Three categories of JCE

Notion(s) Filing Case
Appeal Judgement - 30.01.2015 POPOVIĆ et al.

The Trial Chamber found that the Appellant was liable under JCE III for murder as a crime against humanity. At the same time, the Trial Chamber, without providing any further reasons, held that “in the circumstances of [the] killings arising from a JCE to Forcibly Remove – encompassing forcible transfer as other inhumane acts constituting a crime against humanity – his criminal responsibility is for murder as a crime against humanity and not as a war crime”. See para. 1710. The Appeals Chamber considered that the Trial Chamber’s scant reasoning as to why it acquitted the Appellant for war crimes suggests that the Trial Chamber required that the category of the JCE III crime must match that of the JCE I crime. See para. 1713.

1713. […] [T]he jurisprudence of the Tribunal does not require the category of the JCE I crime and the JCE III crime to match.[1] […]

[1]           See, e.g., Martić Appeal Judgement, para. 183, referring to Martić Trial Judgement, paras 454-455.

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Notion(s) Filing Case
Appeal Judgement - 13.12.2004 NTAKIRUTIMANA and NTAKIRUTIMANA
(ICTR-96-10-A and ICTR-96-17-A)

463. In the jurisprudence of the ICTY three categories of joint criminal enterprise have been identified as having the status of customary international law.[1] The first category is a “basic” form of joint criminal enterprise. It is represented by cases where all co-perpetrators, acting pursuant to a common purpose, possess the same criminal intention.[2] An example is a plan formulated by the participants in the joint criminal enterprise to kill where, although each of the participants may carry out a different role, each of them has the intent to kill. This form of joint criminal enterprise is the only one relevant to the present case and will be the focus thereafter.[3]

464. The second category is a “systemic” form of joint criminal enterprise. It is a variant of the basic form, characterised by the existence of an organised system of ill-treatment.[4] An example is extermination or concentration camps, in which the prisoners are killed or mistreated pursuant to the joint criminal enterprise.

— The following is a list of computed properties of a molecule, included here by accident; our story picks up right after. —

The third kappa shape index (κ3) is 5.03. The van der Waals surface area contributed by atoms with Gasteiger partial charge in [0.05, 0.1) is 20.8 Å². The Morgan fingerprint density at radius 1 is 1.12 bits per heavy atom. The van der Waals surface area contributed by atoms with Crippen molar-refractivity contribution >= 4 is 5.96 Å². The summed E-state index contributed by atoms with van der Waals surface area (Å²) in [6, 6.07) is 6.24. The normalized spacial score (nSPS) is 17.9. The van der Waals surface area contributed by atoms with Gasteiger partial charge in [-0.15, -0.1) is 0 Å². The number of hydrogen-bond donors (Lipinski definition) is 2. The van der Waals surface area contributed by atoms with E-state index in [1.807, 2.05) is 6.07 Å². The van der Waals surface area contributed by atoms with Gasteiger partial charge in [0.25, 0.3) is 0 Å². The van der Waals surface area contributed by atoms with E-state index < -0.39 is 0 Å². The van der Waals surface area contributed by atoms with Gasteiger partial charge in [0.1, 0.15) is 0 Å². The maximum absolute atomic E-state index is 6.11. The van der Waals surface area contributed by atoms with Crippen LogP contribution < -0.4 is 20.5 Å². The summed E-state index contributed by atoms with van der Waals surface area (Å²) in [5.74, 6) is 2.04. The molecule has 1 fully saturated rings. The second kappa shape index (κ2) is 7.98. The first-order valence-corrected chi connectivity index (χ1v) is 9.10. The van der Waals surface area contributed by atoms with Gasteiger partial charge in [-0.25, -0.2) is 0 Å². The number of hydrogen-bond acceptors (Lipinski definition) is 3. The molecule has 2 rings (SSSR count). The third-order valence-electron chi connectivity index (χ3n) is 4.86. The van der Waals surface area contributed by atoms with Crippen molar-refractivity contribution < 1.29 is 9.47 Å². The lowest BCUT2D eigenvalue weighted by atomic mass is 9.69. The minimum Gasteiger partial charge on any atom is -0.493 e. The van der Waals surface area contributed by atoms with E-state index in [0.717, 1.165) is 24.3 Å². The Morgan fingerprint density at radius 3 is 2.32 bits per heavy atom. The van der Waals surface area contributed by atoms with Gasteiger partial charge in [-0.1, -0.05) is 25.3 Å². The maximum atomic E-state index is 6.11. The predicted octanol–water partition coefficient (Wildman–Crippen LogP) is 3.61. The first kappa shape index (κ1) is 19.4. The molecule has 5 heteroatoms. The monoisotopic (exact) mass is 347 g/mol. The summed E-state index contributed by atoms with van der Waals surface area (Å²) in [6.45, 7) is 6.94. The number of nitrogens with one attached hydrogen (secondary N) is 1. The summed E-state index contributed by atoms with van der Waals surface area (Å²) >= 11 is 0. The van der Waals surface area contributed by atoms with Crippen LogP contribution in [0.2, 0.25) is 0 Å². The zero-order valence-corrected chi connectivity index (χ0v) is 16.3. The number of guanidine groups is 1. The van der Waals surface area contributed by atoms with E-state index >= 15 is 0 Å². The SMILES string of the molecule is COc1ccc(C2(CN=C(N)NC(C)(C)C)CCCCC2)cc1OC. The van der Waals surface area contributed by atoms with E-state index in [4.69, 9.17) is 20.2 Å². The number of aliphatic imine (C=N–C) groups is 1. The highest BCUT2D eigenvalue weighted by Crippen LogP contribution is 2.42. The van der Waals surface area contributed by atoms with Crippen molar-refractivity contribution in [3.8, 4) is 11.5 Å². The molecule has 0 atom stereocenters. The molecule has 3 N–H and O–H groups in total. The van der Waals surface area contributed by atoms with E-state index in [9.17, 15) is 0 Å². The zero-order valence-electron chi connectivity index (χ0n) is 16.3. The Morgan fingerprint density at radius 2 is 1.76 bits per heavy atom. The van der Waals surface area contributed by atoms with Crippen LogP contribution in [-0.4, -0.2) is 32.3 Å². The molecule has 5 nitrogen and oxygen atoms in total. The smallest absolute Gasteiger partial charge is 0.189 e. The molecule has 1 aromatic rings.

465. The third category is an “extended” form of joint criminal enterprise. It concerns cases involving a common purpose to commit a crime where one of the perpetrators commits an act which, while outside the common purpose, is nevertheless a natural and foreseeable consequence of executing that common purpose.[5] An example is a common purpose or plan on the part of a group to forcibly remove at gun-point members of one ethnicity from their town, village or region (to effect “ethnic cleansing”) with the consequence that, in the course of doing so, one or more of the victims is shot and killed. While murder may not have been explicitly acknowledged to be part of the common purpose, it was nevertheless foreseeable that the forcible removal of civilians at gunpoint might well result in the deaths of one or more of those civilians.

466. For joint criminal enterprise liability to arise an accused must act with a number of other persons. They need not be organised in a military, political or administrative structure.[6] There is no necessity for the criminal purpose to have been previously arranged or formulated. It may materialise extemporaneously and be inferred from the facts.[7] […]

[1] See in particular Tadić Appeal Judgement, paras. 195-226, describing the three categories of cases following a review of the relevant case-law, relating primarily to many war crimes cases tried after the Second World War. See also Krnojelac Appeal Judgement, paras. 83-84.

[2] Tadić Appeal Judgement, para. 196. See also Krnojelac Appeal Judgement, para. 84, providing that, “apart from the specific case of the extended form of joint criminal enterprise, the very concept of joint criminal enterprise presupposes that its participants, other than the principal perpetrator(s) of the crimes committed, share the perpetrators’ joint criminal intent.”

[3] For a description of the second and third, respectively “systemic” and “extended”, forms of joint criminal enterprise, see Tadić Appeal Judgement, paras. 202-204 and Vasiljević Appeal Judgement, paras. 98-99).

[4] Tadić Appeal Judgement, paras. 202-203. Although the participants in the joint criminal enterprises of this category tried in the cases referred to were most members of criminal organizations, the Tadić case did not require an individual to belong to such an organization in order to be considered a participant in the joint criminal enterprise. The Krnojelac Appeal Judgement found that this “systemic” category of joint criminal enterprise may be applied to other cases and especially to serious violations of international humanitarian law committed in the territory of the former Yugoslavia since 1991, para. 89. See also Vasiljević Appeal Judgement, para. 98.

[5] Tadić Appeal Judgement, para. 204, which held that “[c]riminal responsibility may be imputed to all participants within the common enterprise where the risk of death occurring was both a predictable consequence of the execution of the common design and the accused was either reckless or indifferent to that risk.” See also Vasiljević Appeal Judgement, para. 99.

[6] Tadić Appeal Judgement, para. 227, referring to the Essen Lynching and the Kurt Goebell cases.

[7]  Id., where the Tadić Appeal Chamber uses the terms, “purpose”, “plan”, and “design” interchangeably.

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